Do You Swim With The Sharks?
J.D. Parker Sept. 9, 2013, 3 p.m.
Are you in a shark tank right now? Do you have arrows in your back from fellow agents always meddling in your business? Do you lock your desk or your private office when you leave for the day? Do you turn papers over on your desk when certain colleagues approach? Has someone stolen something off the printer that belonged to you?
Many outside our industry hear about the worst side of it. I frequently get asked about the culture in my office from friends and family in unrelated fields. Time and again I explain to them in detail how our industry is different than most and how it works. They almost always are predisposed to have a negative view about the industry. Unfortunately, what they hear on the street is often true, especially in New York City, the most competitive real estate market in the country.
Many times these negative cultures develop due to the lack of management of the sales team. Sometimes it is due to no management at all or inept office managers that don’t enforce a code of conduct among their people or have questionable ethics themselves. Often there is what we call a player coach, someone who is in charge of the sales team but also acts as an agent and does their own deals. Usually this management style leads to conflict and distrust among the sales people. Across the industry, the better cultures that have developed in some firms can usually be attributed to strong non-competing management. In the absence of a strong leader willing to enforce a code of conduct, salespeople with questionable ethics will often not do the right thing when faced with a decision that they understand will have no negative consequences.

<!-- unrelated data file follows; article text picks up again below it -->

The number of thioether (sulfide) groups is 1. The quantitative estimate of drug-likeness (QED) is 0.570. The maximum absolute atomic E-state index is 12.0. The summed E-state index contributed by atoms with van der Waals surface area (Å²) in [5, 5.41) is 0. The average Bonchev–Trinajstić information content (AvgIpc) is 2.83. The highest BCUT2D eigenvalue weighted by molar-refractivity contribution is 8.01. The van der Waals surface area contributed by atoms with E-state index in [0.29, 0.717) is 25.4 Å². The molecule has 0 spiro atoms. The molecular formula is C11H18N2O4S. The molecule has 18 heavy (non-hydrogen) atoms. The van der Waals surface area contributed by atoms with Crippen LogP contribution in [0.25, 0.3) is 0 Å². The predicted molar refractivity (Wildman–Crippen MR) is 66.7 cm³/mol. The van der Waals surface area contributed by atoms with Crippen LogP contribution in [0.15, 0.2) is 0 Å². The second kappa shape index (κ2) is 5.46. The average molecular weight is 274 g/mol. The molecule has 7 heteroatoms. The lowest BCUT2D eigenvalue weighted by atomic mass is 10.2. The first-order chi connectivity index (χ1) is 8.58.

Unfortunately, for many of us, when we showed up in the Big Apple we were just trying to catch a break, and we really had no clue about the office culture where we had accepted our first job in real estate. We just jumped at the first thing that sounded like a good offer. Some of us got lucky—like me. I had a good non-competing manager and a great mentor that showed me the ropes, but all too often that is the opposite of what I hear happens to new agents trying to enter the market.
When interviewing for an opportunity at any firm, I would ask about the management structure and also about the office culture. Is it collaborative? What is the code of conduct? How are the sales people managed? How is conflict handled? I would ask to meet with both existing senior agents and also newer recruits that are about one to two years into the firm. Between meeting with the manager and meeting with some of their existing team, you should be able to get a sense of the culture in the office.
A positive culture is very important to your mental state and your client relationships. If you are in a negative culture, I would recommend leaving, it will eat you up and it’s not worth it trying to ride it out, it usually never gets better unless there is change with the management and firm’s policies. It’s hard enough to make a deal in the city. You don’t need the added pressure of a negative office culture where you’re looking over your shoulder constantly to see if you are swimming with the sharks.